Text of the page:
President Joe Biden talks to Sen. Jon Tester after speaking alongside a bipartisan group of Senators after the group reached a deal on an infrastructure package at the White House on June 24, 2021 in Washington, DC. Biden said both sides made compromises on the nearly $1 trillion infrastructure bill. (Photo by Kevin Dietsch/Getty Images)
WASHINGTON — The White House and a bipartisan group of U.S. senators said Thursday they’ve struck a deal on the outlines of a $1.2 trillion infrastructure package, marking a breakthrough on federal dollars for road and bridge projects after weeks of negotiations—but with significant hurdles still ahead.
President Joe Biden stood with the 10 senators involved in those talks, led by Arizona Democrat Kyrsten Sinema and Ohio Republican Rob Portman, as they announced the agreement to reporters outside the White House. Biden heralded that legislative framework as the result of trust and compromise between himself and those lawmakers.
“None of us got all that we wanted. I didn’t get all that I wanted,” Biden said. “But this reminds me of the days we used to get an awful lot done up in the United States Congress.”
The key senators involved in the infrastructure talks besides Sinema and Portman included Republicans Bill Cassidy of Louisiana and Susan Collins of Maine; and Democrats Jeanne Shaheen of New Hampshire; Jon Tester of Montana; and Mark Warner of Virginia.
The announcement of the deal is a critical step, but the arrival of an actual bill on Biden’s desk remains in the distance. Progressive Democrats are adamant that it be accompanied by a second piece of legislation containing “human infrastructure” that Republicans had opposed, like in-home care services for older Americans and those with disabilities.
The size of the roads-and-bridges infrastructure package is also considerably smaller than the $2.3 trillion, wide-ranging proposal that Biden initially proposed.
But as he was championing the bipartisan infrastructure agreement, Biden said congressional Democrats will be moving “in tandem” to advance those other human services proposals boosting public funding for care-giving, child care, education, and other social policies that he has described as critical to the modern U.S. economy.
He said those aspects are “inextricably intertwined,” and cautioned that he will not sign the bipartisan bill if the other policies aren’t also sent for his signature.
House Speaker Nancy Pelosi said earlier Thursday that the U.S. House will not take action on the Senate’s bipartisan bill until the Senate has taken up both proposals.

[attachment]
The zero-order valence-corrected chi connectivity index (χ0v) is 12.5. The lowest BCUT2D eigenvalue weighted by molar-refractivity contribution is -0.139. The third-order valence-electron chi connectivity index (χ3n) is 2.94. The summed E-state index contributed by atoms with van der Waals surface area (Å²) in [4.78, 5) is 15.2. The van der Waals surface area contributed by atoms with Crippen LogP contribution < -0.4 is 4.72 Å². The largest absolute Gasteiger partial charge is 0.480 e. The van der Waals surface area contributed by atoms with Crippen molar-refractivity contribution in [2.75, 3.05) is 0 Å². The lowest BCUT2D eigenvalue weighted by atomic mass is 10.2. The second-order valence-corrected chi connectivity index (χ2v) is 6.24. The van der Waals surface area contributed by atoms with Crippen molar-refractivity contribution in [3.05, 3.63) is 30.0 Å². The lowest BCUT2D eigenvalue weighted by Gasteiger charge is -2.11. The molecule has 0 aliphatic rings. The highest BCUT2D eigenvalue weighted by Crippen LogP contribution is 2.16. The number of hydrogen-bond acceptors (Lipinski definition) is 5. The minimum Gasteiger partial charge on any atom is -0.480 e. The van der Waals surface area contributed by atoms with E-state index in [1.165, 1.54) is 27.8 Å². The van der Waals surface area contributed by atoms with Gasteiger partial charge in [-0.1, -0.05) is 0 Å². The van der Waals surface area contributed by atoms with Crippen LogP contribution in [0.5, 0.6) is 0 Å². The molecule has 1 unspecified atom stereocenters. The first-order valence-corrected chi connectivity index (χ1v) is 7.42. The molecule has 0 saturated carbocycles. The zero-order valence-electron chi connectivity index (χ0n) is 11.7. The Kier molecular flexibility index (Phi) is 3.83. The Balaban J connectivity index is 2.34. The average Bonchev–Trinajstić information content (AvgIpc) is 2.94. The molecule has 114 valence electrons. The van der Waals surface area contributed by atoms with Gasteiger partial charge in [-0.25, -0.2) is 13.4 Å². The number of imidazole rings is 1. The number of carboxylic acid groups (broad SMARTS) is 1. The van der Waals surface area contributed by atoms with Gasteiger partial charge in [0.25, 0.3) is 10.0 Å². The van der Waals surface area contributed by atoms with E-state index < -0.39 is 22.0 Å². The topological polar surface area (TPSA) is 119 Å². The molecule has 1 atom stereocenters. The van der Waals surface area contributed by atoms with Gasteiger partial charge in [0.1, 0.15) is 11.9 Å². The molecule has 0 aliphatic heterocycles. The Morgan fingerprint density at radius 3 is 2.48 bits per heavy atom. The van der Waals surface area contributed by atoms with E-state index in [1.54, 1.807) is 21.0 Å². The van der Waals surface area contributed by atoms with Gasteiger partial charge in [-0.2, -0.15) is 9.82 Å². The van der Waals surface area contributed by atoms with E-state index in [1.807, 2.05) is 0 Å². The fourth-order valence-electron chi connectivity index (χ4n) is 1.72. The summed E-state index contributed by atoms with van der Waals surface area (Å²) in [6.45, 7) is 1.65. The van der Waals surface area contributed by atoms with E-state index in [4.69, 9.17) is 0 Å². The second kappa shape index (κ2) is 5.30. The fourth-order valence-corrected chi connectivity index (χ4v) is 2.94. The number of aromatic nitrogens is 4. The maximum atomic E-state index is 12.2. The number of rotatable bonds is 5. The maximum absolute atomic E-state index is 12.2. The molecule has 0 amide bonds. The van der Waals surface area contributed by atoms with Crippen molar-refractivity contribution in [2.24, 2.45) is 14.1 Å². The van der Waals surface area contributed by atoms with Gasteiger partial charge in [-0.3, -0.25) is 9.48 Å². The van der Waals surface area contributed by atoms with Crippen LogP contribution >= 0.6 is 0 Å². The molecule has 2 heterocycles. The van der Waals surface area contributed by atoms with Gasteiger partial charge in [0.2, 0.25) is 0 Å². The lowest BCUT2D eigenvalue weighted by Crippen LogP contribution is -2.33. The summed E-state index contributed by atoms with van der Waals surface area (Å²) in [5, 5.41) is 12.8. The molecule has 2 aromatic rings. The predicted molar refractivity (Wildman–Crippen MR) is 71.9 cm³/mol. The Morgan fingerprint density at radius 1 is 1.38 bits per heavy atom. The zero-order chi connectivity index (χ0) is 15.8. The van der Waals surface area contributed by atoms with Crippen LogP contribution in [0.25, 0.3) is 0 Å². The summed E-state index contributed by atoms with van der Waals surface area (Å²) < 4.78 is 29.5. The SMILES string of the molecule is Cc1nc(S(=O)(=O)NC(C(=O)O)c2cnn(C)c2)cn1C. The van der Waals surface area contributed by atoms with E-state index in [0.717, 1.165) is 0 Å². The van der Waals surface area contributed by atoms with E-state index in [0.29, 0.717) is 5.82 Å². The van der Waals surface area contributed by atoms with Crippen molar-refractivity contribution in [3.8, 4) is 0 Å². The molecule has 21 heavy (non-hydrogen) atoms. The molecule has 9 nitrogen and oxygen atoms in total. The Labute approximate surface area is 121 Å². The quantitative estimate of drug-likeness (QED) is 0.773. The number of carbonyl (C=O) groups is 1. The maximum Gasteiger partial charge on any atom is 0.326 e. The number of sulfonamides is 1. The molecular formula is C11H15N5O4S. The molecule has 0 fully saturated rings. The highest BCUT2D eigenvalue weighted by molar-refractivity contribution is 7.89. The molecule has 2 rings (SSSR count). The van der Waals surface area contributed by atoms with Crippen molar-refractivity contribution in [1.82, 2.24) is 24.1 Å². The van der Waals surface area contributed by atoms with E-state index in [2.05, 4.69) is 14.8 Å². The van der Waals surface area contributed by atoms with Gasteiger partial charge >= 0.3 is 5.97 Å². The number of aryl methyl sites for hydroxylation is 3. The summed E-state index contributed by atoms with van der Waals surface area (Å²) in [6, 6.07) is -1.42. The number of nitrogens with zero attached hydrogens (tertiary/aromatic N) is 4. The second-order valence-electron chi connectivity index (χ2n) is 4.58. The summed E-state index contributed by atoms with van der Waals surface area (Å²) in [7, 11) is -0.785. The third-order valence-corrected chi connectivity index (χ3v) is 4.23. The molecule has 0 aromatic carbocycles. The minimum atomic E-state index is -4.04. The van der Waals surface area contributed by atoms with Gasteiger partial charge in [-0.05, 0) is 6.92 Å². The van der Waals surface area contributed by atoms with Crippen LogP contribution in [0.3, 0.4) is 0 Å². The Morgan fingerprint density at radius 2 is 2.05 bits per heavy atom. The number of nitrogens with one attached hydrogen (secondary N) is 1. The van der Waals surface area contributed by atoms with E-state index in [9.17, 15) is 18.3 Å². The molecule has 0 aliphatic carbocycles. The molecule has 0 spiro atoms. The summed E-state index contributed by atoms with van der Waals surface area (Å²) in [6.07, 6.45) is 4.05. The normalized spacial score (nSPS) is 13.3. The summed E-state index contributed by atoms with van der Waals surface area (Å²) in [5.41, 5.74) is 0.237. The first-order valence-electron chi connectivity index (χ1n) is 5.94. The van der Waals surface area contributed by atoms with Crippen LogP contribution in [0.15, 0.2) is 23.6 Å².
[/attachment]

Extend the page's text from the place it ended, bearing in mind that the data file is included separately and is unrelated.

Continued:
The second portion will require Democrats to again use a process called reconciliation, which will allow them to pass legislation without any votes from Republicans in the evenly divided Senate. Both chambers also will have to agree on a budget resolution.
“Make sure you understand this: that when people say, ‘Well, I’m not going to vote for this unless I see that,’ there ain’t gonna be no bipartisan bill, unless we are going to have the reconciliation bill,” Pelosi said.
An outline of the new bipartisan agreement released by the White House says it would spend $1.2 trillion over eight years, with $579 billion from new spending.
The White House fact sheet listed some details of the existing federal dollars that would be repurposed, but not precise dollar figures.
Among the potential funding sources included were unused unemployment relief funds; unused money from last year’s COVID-19 relief bills; and public-private partnerships.
It also mentioned but did not offer additional details on potential state and local investments in broadband infrastructure, and allowing states to sell or purchase unused toll credits.
Biden said the bipartisan agreement would make “significant down payments” on overdue federal spending in a number of areas, including the largest investment in public transit funding in U.S. history and the most money for rail projects since Amtrak was created.
It also would include $15 billion for electric vehicles and charging stations, money to improve water storage in the drought-challenged West, and $47 billion for “resilience” programs — which Sen. Bill Cassidy, R-Louisiana, praised as critical for coastal states dealing with climate-change challenges.
It would not increase the federal tax on gasoline, or charge a new fee on electric vehicles that don’t pay the traditional gas tax, he noted.
After negotiations that have taken weeks to agree on the financial scale of a potential bill and the definition of what exactly gets to be called infrastructure, senators involved in those discussions heralded the ability to reach a deal as much as its contents.
“We’ve agreed on the price tag, the scope, and how to pay for it,” said Sen. Susan Collins, R-Maine. “It was not easy to get agreement on all three, but it was essential. It was essential to show the American people that the Senate can function, that we can work in a bipartisan way.”
Sinema said the agreement “shows that when a group of people who are committed with shared values to solving the problems and challenges our country faces, we can use bipartisanship to solve these challenges.”
“It meets the needs of folks who live from Virginia out to Arizona,” said Sinema, who with Portman flanked Biden at the announcement on the White House driveway. “It invests in green energy and climate, recognizing the changing nature of our country and our future.”
Portman praised the package for eliminating “non-infrastructure items,” not relying on new taxes, and for “a commitment from Republicans and Democrats alike that we’re going to get this across the finish line.”
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